Ukraine to Replicate U.S. Sanctions on Russian Individuals

In April, the United States imposed major sanctions against 24 Russians, including aluminum tycoon Deripaska – one of Washington’s most aggressive moves to punish Moscow for its alleged meddling in the 2016 U.S. election and other “malign activity.”

Ukraine has decided to expand sanctions on Russian companies and entities to mirror those of the United States, which has blacklisted tycoons and allies of Russia’s Vladimir Putin, Ukrainian President Petro Poroshenko said on Wednesday.

Kiev has also extended existing sanctions it introduced against hundreds of Russian companies and entities in response to the annexation of Crimea in 2014 and Kremlin support for a pro-Russian separatist uprising in eastern Ukraine.

“With today’s decision, we have coordinated new sanctions… with those that have been introduced by the United States against citizens and legal entities of the Russian Federation,” Poroshenko said in a statement after a meeting of the country’s Security and Defense Council.

He did not say which individuals were on the latest list or when the sanctions would come into force, but he has previously said Ukraine would sanction Russian oligarchs including Oleg Deripaska.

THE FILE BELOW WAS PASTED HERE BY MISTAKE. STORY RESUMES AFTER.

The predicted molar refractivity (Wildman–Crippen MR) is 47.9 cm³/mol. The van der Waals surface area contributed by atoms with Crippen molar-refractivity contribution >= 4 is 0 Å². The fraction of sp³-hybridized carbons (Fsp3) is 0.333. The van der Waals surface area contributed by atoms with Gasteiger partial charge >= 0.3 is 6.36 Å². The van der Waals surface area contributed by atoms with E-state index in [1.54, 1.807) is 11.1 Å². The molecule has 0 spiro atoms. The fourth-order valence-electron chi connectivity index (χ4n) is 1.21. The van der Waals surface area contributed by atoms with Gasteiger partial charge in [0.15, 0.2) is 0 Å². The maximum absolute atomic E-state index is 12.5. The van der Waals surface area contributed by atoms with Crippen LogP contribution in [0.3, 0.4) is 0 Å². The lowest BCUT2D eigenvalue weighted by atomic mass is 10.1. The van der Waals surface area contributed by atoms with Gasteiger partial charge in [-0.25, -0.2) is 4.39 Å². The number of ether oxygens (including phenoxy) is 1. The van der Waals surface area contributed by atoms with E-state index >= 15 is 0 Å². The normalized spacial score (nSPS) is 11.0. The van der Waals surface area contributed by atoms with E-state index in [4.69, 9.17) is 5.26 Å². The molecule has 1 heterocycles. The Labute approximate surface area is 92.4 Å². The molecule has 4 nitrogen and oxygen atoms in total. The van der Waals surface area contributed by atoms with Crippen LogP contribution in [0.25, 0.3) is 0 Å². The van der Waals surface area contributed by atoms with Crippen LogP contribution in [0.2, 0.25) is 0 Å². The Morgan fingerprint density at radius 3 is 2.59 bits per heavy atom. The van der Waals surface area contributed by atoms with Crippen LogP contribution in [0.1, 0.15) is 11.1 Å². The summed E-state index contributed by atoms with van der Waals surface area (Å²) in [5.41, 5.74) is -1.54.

It is not clear what effect the new Ukrainian sanctions will have as many Russian companies have already sought to wind up their Ukraine-linked activities due to earlier sanctions.

If Deripaska is on the new list it could impact the operations of the Mykolaiv plant in Ukraine, which is the second-largest alumina asset of Deripaska’s Rusal.

The Mykolaiv plant has previously declined to comment on the impact of possible sanctions on Deripaska.

The security and defense council said the new sanctions would be in force for at least three years and included penalties on Russian lawmakers and top officials.

Russia and Japan Warn U.S. of $1Bln Tariff Retaliation

Russia and Japan have warned they could retaliate against U.S. tariffs on steel and aluminum by imposing sanctions worth almost $1 billion combined, filings published by the World Trade Organization showed on Tuesday.

The documents from Russia and Japan, following similar filings last week by the European Union and China, notified the United States of the cost of its tariff plan, based on 2017 exports.

Russia said the U.S. plan would add duties of $538 million to its annual exports and Japan put the sum at $440 million, and both said they had the right to impose equal costs on U.S. exports. Neither named the U.S. products that they might target.

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